If you have files in your Download folder that have been there for a while, you can use Storage Sense to delete them automatically. You can also choose how long to wait before files in the Recycle Bin are deleted. Another useful feature is that Storage Sense can move files from your PC to Microsoft’s OneDrive cloud storage if they are not opened for a specified period, such as every day, every 14 days, every 30 days, or every 60 days.

To free up space on your device, you can delete older versions of Windows. Simply tick the box labelled “Delete previous versions of Windows” at your screen’s bottom. After ten days of upgrading, Storage Sense will automatically remove the old versions. Remember that once you delete them, you won’t be able to return to the previous Windows version.


Disable shadows, animations and visual effects

Windows 10’s shadows, animations, and visual effects may reduce performance on slower/older PCs but not on faster/newer ones.

Turning off certain features on Windows 10 is a simple process. Start by typing “sysdm.cpl” into the search box and hitting Enter. This will open the System Properties dialog box. Navigate to the Advanced tab and click on Settings under the Performance section. You will then be taken to the Performance Options dialogue box, where you can find a range of animations and special effects to select from.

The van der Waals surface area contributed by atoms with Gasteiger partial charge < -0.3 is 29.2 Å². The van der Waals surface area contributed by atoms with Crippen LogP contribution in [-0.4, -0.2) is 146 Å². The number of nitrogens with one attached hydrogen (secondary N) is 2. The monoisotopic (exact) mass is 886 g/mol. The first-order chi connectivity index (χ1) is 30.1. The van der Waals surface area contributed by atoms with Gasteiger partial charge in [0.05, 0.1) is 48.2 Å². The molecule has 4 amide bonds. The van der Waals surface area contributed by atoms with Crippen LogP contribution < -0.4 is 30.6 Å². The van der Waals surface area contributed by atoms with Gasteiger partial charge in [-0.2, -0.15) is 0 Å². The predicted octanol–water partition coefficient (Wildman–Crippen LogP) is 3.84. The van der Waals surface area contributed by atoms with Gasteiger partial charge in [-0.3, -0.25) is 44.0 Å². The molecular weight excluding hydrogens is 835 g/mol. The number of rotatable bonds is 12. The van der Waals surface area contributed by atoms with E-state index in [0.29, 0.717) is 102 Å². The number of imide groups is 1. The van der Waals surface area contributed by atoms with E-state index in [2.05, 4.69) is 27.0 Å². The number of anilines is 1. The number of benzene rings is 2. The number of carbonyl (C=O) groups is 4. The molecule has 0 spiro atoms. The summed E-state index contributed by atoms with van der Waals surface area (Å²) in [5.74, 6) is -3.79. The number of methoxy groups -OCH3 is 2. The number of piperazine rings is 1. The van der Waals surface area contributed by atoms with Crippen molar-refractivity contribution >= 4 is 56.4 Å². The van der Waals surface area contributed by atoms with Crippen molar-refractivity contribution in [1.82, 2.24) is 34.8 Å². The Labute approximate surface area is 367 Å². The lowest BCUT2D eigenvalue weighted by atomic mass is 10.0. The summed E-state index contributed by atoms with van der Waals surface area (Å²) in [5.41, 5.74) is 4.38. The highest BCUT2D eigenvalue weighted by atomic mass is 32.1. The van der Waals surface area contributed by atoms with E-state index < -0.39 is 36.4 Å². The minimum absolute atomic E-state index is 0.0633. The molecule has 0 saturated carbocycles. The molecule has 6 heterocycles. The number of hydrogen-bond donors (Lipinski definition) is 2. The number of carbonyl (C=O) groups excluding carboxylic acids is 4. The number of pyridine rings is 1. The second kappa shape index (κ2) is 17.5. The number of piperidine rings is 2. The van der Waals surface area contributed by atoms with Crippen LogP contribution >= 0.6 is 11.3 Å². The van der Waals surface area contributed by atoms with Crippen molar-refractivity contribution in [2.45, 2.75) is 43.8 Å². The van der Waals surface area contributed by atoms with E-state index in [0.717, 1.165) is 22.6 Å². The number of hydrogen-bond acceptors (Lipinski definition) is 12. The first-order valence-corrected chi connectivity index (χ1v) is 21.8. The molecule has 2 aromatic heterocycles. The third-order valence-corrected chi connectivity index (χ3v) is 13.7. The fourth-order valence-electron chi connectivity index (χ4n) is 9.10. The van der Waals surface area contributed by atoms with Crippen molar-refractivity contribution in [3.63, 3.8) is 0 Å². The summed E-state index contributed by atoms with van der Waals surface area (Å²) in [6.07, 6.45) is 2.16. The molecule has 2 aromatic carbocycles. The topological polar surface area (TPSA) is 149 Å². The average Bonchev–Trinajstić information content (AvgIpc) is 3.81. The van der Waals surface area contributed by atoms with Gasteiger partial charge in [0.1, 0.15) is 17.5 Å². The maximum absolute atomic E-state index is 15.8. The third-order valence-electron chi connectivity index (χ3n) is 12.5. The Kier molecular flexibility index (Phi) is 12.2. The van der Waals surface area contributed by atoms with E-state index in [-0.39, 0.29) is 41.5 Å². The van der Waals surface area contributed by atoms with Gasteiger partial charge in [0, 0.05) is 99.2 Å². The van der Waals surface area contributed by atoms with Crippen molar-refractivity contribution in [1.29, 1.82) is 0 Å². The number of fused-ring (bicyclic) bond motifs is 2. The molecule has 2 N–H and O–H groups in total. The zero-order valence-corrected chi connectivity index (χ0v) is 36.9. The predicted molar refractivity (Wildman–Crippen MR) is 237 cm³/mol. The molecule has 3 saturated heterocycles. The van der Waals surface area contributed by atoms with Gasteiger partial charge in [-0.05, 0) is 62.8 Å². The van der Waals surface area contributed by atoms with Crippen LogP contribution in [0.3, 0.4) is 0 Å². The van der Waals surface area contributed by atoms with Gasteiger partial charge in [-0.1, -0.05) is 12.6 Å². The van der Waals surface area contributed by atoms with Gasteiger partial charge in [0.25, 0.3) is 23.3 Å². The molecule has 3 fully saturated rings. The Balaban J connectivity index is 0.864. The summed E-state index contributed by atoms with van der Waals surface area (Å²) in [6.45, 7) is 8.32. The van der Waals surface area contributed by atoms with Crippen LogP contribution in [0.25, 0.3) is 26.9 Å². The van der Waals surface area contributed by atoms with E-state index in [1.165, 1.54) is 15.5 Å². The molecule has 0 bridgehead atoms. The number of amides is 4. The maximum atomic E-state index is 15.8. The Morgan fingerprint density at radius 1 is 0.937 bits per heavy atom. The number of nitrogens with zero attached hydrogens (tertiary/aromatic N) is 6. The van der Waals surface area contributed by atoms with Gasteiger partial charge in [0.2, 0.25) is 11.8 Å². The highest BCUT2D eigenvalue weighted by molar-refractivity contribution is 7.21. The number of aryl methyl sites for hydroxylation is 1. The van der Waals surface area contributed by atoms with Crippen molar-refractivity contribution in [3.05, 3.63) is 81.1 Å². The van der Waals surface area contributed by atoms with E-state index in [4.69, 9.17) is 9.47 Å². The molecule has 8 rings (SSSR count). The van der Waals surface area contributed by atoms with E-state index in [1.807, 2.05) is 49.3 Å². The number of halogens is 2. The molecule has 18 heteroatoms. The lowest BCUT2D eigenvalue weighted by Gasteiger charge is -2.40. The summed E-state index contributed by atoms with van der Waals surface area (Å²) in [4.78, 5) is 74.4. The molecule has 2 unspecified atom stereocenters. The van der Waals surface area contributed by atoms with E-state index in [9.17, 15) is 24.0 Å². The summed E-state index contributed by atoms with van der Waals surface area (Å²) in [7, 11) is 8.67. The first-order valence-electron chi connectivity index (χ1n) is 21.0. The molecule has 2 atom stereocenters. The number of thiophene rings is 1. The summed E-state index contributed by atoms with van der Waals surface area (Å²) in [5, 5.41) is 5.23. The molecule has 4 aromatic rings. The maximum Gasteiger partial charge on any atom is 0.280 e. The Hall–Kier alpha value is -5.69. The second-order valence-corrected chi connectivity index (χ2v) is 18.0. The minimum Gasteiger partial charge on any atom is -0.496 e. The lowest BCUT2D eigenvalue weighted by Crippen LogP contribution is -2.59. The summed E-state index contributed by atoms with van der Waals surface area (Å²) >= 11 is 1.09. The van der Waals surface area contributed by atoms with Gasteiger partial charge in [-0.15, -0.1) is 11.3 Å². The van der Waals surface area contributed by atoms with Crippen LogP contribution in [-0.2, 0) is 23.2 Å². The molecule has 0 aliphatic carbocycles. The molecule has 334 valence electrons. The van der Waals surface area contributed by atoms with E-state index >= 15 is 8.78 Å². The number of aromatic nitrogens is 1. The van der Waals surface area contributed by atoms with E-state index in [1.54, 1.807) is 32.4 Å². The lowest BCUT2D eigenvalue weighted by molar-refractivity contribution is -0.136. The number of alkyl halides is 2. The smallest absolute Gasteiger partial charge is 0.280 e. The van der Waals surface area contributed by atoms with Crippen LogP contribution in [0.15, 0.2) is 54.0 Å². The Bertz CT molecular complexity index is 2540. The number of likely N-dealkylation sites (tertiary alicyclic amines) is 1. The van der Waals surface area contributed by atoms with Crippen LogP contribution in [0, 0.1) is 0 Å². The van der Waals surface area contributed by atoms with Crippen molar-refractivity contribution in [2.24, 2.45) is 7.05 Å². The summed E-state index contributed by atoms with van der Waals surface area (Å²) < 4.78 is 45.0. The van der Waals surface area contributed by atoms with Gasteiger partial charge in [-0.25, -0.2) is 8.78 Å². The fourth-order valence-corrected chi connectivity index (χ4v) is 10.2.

If you enjoy customizing your settings, you can turn specific options on or off. The following animations and special effects may have the most significant impact on your System’s performance, so it’s recommended to disable them:

  • Animate controls and elements inside windows
  • Animate windows when minimizing and maximizing
  • Animations in the Taskbar
  • Fade or slide menus into view
  • Fade or slide ToolTips into the view
  • Fade out menu items after clicking
  • Show shadows under windows

Choosing “Adjust for best performance” is easier than clicking OK. This turns off Windows 10 effects that slow down your System.


Disable transparency

To improve the performance of your Windows 10 system, it is advisable to turn off transparency effects for the Start menu, Taskbar, and Action Center. Along with turning off shadows, animations, and visual effects, this can significantly reduce the workload on your computer and enhance its efficiency.